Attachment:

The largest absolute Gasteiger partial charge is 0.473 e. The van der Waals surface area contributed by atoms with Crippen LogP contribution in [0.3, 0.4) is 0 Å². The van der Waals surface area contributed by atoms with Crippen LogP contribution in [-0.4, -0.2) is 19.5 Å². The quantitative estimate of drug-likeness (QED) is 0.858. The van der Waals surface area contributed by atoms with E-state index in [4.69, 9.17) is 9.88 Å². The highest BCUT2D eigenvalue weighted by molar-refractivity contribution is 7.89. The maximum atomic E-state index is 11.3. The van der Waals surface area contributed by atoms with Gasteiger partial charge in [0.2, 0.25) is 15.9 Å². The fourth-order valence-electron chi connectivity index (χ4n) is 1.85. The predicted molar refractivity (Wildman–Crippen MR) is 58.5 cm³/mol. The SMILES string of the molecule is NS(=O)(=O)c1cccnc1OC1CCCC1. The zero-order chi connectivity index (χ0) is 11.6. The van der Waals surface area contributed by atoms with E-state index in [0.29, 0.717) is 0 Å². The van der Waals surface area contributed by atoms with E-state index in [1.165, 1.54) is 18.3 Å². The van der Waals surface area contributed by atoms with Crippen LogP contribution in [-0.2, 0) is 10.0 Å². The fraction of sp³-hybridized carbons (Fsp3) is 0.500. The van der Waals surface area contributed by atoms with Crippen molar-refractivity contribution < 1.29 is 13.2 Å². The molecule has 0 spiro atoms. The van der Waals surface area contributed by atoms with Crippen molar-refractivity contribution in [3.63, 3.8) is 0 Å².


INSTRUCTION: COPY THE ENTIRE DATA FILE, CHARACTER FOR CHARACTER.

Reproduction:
The largest absolute Gasteiger partial charge is 0.473 e. The van der Waals surface area contributed by atoms with Crippen LogP contribution in [0.3, 0.4) is 0 Å². The van der Waals surface area contributed by atoms with Crippen LogP contribution in [-0.4, -0.2) is 19.5 Å². The quantitative estimate of drug-likeness (QED) is 0.858. The van der Waals surface area contributed by atoms with E-state index in [4.69, 9.17) is 9.88 Å². The highest BCUT2D eigenvalue weighted by molar-refractivity contribution is 7.89. The maximum atomic E-state index is 11.3. The van der Waals surface area contributed by atoms with Gasteiger partial charge in [0.2, 0.25) is 15.9 Å². The fourth-order valence-electron chi connectivity index (χ4n) is 1.85. The predicted molar refractivity (Wildman–Crippen MR) is 58.5 cm³/mol. The SMILES string of the molecule is NS(=O)(=O)c1cccnc1OC1CCCC1. The zero-order chi connectivity index (χ0) is 11.6. The van der Waals surface area contributed by atoms with E-state index in [0.29, 0.717) is 0 Å². The van der Waals surface area contributed by atoms with E-state index in [1.165, 1.54) is 18.3 Å². The van der Waals surface area contributed by atoms with Crippen LogP contribution in [-0.2, 0) is 10.0 Å². The fraction of sp³-hybridized carbons (Fsp3) is 0.500. The van der Waals surface area contributed by atoms with Crippen molar-refractivity contribution < 1.29 is 13.2 Å². The molecule has 0 spiro atoms. The van der Waals surface area contributed by atoms with Crippen molar-refractivity contribution in [3.63, 3.8) is 0 Å².